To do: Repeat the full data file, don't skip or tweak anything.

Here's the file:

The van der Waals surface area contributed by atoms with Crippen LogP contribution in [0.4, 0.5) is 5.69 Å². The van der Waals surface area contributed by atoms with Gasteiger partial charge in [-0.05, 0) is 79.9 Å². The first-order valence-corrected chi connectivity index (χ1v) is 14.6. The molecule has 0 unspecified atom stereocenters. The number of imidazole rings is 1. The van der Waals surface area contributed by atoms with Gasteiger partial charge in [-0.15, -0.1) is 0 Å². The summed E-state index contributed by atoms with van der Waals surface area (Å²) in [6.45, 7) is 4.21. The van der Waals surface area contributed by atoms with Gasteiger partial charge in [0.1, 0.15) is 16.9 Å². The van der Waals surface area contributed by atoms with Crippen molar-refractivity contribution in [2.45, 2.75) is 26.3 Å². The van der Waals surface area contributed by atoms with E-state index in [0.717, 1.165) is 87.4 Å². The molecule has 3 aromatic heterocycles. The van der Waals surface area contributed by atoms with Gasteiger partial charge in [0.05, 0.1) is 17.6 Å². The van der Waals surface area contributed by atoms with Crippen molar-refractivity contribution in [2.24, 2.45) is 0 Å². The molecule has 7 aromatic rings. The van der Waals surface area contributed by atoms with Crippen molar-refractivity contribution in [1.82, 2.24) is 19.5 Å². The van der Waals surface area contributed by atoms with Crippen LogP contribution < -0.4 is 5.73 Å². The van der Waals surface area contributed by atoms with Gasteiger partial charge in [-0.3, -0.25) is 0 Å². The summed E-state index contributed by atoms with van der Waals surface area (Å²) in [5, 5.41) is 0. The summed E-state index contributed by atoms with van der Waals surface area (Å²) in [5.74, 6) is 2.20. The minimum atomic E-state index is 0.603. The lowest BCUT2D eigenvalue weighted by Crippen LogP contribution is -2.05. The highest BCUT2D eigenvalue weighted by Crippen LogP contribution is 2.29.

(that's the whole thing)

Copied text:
The van der Waals surface area contributed by atoms with Crippen LogP contribution in [0.4, 0.5) is 5.69 Å². The van der Waals surface area contributed by atoms with Gasteiger partial charge in [-0.05, 0) is 79.9 Å². The first-order valence-corrected chi connectivity index (χ1v) is 14.6. The molecule has 0 unspecified atom stereocenters. The number of imidazole rings is 1. The van der Waals surface area contributed by atoms with Gasteiger partial charge in [-0.15, -0.1) is 0 Å². The summed E-state index contributed by atoms with van der Waals surface area (Å²) in [6.45, 7) is 4.21. The van der Waals surface area contributed by atoms with Gasteiger partial charge in [0.1, 0.15) is 16.9 Å². The van der Waals surface area contributed by atoms with Crippen molar-refractivity contribution in [2.45, 2.75) is 26.3 Å². The van der Waals surface area contributed by atoms with E-state index in [0.717, 1.165) is 87.4 Å². The molecule has 3 aromatic heterocycles. The van der Waals surface area contributed by atoms with Gasteiger partial charge in [0.05, 0.1) is 17.6 Å². The van der Waals surface area contributed by atoms with Crippen molar-refractivity contribution in [2.24, 2.45) is 0 Å². The molecule has 7 aromatic rings. The van der Waals surface area contributed by atoms with Crippen molar-refractivity contribution in [1.82, 2.24) is 19.5 Å². The van der Waals surface area contributed by atoms with Crippen LogP contribution < -0.4 is 5.73 Å². The van der Waals surface area contributed by atoms with Gasteiger partial charge in [-0.3, -0.25) is 0 Å². The summed E-state index contributed by atoms with van der Waals surface area (Å²) in [5, 5.41) is 0. The summed E-state index contributed by atoms with van der Waals surface area (Å²) in [5.74, 6) is 2.20. The minimum atomic E-state index is 0.603. The lowest BCUT2D eigenvalue weighted by Crippen LogP contribution is -2.05. The highest BCUT2D eigenvalue weighted by Crippen LogP contribution is 2.29.